To guide its overall discussions on these diverse issues, the Committee had before it an extract from the Economic and Social Council report on the World Social Situation (E/2001/104), which contains executive summaries of the chapters in the full report. The main theme of the 2001 edition is equity, and the report states that the notion of creating a society for all can be seen as a process guided by one criterion: to bring to the many what is enjoyed by few.
Throughout the report, attention is directed to the policy implications of promoting a society for all and to the conceptual difficulties and practical obstacles to be overcome. The report begins with an overview of the demographic landscape at the end of the last century and notes that since 1950, the world had witnessed the highest rate of population growth that has ever occurred or that is ever likely to occur again. The trajectory of the population has been influenced by several remarkable changes, including the unique declines of both mortality and fertility.
The report also points out that ageing has become a global phenomenon and that the divergence between countries of less developed regions as a whole and of the least developed regions characterizes their patterns of mortality. It includes a section on new patterns of economic engagement and social interaction, which notes that dynamic economies capable of generating goods and services necessary for meeting the basic needs of all people are the material base in which social progress is rooted. It stresses that new economic and social interaction patterns have been largely affected by widespread use of information technologies, which have transformed lifestyles, and communications substantially over the last 20 years.
Further to the report, the Secretary-General notes that the new information revolution has the potential to create opportunities for both developing countries and disadvantaged and weaker sections of society to gain access to enable them to participate in the global economy. At the same time, globalization has not reduced general social or economic inequities. Other sections of the report spotlight the evolving roles of the market and the State and the many areas of contribution of civil society organizations. It has been an era of mixed achievement for education; and unequal access, duration or quality of education was a constant problem for many social groups.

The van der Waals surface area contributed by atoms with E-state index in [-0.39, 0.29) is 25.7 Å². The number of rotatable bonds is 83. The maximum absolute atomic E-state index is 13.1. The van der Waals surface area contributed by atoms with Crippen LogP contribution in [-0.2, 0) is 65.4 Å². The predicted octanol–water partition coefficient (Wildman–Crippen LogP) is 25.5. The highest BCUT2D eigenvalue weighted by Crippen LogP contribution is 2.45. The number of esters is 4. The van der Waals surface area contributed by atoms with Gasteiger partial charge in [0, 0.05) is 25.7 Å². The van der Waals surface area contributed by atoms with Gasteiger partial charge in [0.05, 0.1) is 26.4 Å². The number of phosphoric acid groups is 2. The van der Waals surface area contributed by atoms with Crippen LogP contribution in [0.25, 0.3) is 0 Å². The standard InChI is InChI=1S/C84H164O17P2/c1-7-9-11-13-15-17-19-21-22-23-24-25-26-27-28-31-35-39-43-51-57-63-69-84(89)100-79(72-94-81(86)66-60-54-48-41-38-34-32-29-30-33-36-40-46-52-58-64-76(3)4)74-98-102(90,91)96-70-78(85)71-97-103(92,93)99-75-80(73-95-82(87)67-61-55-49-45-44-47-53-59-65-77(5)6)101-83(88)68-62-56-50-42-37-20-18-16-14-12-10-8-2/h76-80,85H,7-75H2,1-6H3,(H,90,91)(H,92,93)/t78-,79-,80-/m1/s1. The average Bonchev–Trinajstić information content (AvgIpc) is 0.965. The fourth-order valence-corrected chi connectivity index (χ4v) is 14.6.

In every society, the report continues, people are exposed to a wide variety of risks. In that regard, the objectives of social protection policy should be to achieve security for all through a pluralist and pragmatic approach. Policies should be sensitive to the political, cultural, social and economic concerns of respective countries and should be developed by governments in consistent dialogue with civil society, the private sector and people in poor communities.
The report also details the effect of social disruptions, such as armed conflict, discrimination, corruption, crime and violence on everyday lives. The concluding part of the report focuses on the implications of major recent developments in such areas as the changing boundaries of privacy, corporate social responsibility and bio-medical developments. It is the Council’s hope that the issues discussed in this section may help shape the future contours of policy agenda for local, national and international action.
The report concludes, among other things, that gap between the haves and have-nots continues to widen, both within and among countries. While there are complex explanations, depending on country specific variables, overall, the unfavourable situation has been compounded by the deterioration or lack of basic services, often caused by growing demand that cannot be met.
The Committee also has before it a number of other reports, including a note by the Secretary-General on the Follow-up to the International Year of the Family (document A/56/57), which describes the fourth biennial report on follow-up activities to the International Year of the Family, and details the General Assembly’s request of the Secretary-General to report at the fifty-sixth session the appropriate ways and means to observe the tenth anniversary of the International Year of the Family in 2004.